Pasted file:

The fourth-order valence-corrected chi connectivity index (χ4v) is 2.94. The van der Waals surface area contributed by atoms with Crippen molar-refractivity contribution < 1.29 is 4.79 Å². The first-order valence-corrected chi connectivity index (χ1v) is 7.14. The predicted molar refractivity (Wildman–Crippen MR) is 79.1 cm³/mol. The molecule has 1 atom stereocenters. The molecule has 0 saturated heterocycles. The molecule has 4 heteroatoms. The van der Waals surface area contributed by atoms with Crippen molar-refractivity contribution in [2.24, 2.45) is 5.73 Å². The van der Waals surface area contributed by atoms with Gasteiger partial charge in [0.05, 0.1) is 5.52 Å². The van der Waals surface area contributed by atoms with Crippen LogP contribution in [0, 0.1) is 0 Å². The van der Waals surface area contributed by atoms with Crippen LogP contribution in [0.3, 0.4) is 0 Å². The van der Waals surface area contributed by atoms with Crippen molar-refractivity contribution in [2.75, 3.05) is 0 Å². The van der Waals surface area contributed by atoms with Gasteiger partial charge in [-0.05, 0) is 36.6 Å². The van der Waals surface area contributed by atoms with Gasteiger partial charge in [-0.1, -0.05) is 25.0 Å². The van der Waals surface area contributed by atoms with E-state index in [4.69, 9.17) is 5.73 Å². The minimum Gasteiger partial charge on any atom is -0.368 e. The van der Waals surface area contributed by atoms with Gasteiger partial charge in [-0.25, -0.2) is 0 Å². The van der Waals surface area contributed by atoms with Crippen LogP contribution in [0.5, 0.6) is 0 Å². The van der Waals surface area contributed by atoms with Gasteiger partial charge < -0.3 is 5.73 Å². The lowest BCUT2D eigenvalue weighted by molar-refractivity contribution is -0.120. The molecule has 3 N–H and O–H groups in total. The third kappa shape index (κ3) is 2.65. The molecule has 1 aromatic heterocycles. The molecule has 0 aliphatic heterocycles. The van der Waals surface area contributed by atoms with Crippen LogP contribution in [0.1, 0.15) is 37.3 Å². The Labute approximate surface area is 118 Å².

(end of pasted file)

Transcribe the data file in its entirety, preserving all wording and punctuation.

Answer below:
The fourth-order valence-corrected chi connectivity index (χ4v) is 2.94. The van der Waals surface area contributed by atoms with Crippen molar-refractivity contribution < 1.29 is 4.79 Å². The first-order valence-corrected chi connectivity index (χ1v) is 7.14. The predicted molar refractivity (Wildman–Crippen MR) is 79.1 cm³/mol. The molecule has 1 atom stereocenters. The molecule has 0 saturated heterocycles. The molecule has 4 heteroatoms. The van der Waals surface area contributed by atoms with Crippen molar-refractivity contribution in [2.24, 2.45) is 5.73 Å². The van der Waals surface area contributed by atoms with Gasteiger partial charge in [0.05, 0.1) is 5.52 Å². The van der Waals surface area contributed by atoms with Crippen LogP contribution in [0, 0.1) is 0 Å². The van der Waals surface area contributed by atoms with Crippen LogP contribution in [0.3, 0.4) is 0 Å². The van der Waals surface area contributed by atoms with Crippen molar-refractivity contribution in [2.75, 3.05) is 0 Å². The van der Waals surface area contributed by atoms with Gasteiger partial charge in [-0.05, 0) is 36.6 Å². The van der Waals surface area contributed by atoms with Gasteiger partial charge in [-0.1, -0.05) is 25.0 Å². The van der Waals surface area contributed by atoms with E-state index in [4.69, 9.17) is 5.73 Å². The minimum Gasteiger partial charge on any atom is -0.368 e. The van der Waals surface area contributed by atoms with Gasteiger partial charge in [-0.25, -0.2) is 0 Å². The van der Waals surface area contributed by atoms with Crippen LogP contribution in [0.5, 0.6) is 0 Å². The van der Waals surface area contributed by atoms with Gasteiger partial charge < -0.3 is 5.73 Å². The lowest BCUT2D eigenvalue weighted by molar-refractivity contribution is -0.120. The molecule has 3 N–H and O–H groups in total. The third kappa shape index (κ3) is 2.65. The molecule has 1 aromatic heterocycles. The molecule has 0 aliphatic heterocycles. The van der Waals surface area contributed by atoms with Crippen LogP contribution in [0.1, 0.15) is 37.3 Å². The Labute approximate surface area is 118 Å².